Archiving as a defensive tool is well-trod ground: it’s an important best practice for eDiscovery, litigation hold, regulatory compliance, storage management, and end-user access to content. Every organization should archive their employees’ data to ensure they can meet these defensive uses of archiving – what we call Archiving 1.0.
But what about Archiving 2.0, or a more proactive use of archived data? Here are some things you can do with your archives:
- Investigations: The ability to extract intelligence from the content within email archives can significantly reduce the amount of time spent on investigations, such as early case assessments in advance of an anticipated legal action, an investigation about inappropriate employee activity, or an investigation about why a key customer account was lost.
- Sales support: Communications with customers independent of a CRM system can be used to determine how sales, support and other staff members’ emails correlate with customer retention and follow-on sales. Similarly, the speed and quality of responses to customer inquiries can be correlated to sales in order to determine how best to respond to inquiries in the future.
- Risk mitigation: Archived data can be used to mitigate risks from data breaches, employee fraud and related types of threats. Senior managers can look for employees who are more likely to commit fraud by looking for managers who are treating their employees badly, they can find employees who are communicating with an organization’s competitors, transferring sensitive files to a personal email address, or running a personal business on company time.
- Customer service: Archived data can be useful in determining who in an organization is talking with specific customers, to whom in the customer organization they are speaking, the content of their conversations, and other relevant information.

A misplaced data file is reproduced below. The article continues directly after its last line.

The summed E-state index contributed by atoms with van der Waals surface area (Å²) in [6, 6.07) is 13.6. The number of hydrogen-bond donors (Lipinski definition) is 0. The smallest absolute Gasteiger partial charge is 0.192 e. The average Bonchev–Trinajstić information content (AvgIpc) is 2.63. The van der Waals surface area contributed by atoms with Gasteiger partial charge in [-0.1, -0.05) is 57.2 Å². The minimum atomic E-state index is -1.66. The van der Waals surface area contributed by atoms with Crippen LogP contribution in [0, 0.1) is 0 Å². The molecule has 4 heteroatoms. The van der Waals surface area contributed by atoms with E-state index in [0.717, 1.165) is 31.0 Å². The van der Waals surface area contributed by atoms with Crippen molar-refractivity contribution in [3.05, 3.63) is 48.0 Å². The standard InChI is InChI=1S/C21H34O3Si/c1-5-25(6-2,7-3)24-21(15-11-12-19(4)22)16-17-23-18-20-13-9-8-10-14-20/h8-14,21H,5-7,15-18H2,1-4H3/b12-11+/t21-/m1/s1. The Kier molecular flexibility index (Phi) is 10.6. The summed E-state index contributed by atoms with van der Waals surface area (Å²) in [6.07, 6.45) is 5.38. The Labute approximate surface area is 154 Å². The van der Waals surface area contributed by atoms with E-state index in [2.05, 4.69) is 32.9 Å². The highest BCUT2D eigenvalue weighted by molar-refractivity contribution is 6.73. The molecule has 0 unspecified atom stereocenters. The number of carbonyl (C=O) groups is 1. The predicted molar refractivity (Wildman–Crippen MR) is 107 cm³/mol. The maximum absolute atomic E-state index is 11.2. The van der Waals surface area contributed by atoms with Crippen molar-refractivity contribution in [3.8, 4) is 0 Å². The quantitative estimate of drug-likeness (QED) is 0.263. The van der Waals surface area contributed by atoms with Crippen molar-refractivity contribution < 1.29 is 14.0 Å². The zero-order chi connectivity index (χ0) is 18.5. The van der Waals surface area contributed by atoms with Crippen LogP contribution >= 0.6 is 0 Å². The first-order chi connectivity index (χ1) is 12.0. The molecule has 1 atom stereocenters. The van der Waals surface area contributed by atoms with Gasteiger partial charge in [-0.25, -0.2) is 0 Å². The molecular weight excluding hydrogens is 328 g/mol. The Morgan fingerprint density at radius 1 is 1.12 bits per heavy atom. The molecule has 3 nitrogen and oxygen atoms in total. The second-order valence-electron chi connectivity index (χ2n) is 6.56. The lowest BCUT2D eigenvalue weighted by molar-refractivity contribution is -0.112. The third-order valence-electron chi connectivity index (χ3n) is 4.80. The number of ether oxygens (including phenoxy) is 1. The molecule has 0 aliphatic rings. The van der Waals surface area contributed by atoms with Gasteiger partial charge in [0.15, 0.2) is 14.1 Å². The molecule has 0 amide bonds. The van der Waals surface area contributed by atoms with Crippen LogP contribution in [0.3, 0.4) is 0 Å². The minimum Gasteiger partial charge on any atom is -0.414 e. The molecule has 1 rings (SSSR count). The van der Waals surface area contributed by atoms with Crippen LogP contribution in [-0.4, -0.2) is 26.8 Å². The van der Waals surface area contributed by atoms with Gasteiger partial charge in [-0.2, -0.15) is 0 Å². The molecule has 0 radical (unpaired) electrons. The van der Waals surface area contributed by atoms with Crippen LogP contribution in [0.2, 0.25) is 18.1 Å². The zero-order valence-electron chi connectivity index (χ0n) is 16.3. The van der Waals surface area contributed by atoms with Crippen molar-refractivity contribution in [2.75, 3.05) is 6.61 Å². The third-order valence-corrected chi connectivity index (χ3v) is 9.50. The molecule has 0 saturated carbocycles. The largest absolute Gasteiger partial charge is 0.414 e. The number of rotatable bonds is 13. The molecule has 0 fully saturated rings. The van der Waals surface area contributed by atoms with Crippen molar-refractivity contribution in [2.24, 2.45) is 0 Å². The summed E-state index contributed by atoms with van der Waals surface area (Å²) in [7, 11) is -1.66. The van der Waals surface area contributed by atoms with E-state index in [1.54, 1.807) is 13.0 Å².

- Supply chain management: Another application is analyzing messaging and relationship intelligence to visualize employee communication with unauthorized parties.
- Litigation management: Legal can use messaging and relationship intelligence to zero in on individuals or domains to understand communication trends and which individual(s) or domain(s) needs to be investigated further, enabling useful pre-trial or pre-litigation discovery information.
- IT support: Help desks can become more proactive by conducting ongoing investigations into what employees are saying about particular applications, the goal of which is to address problems as early as possible.
- Human capital management: An archive can be used to determine when employees are going to leave an organization and thereby minimize the impact of an employee departure.
We have written a white paper that focuses on Archiving 2.0 – please feel free to download it here.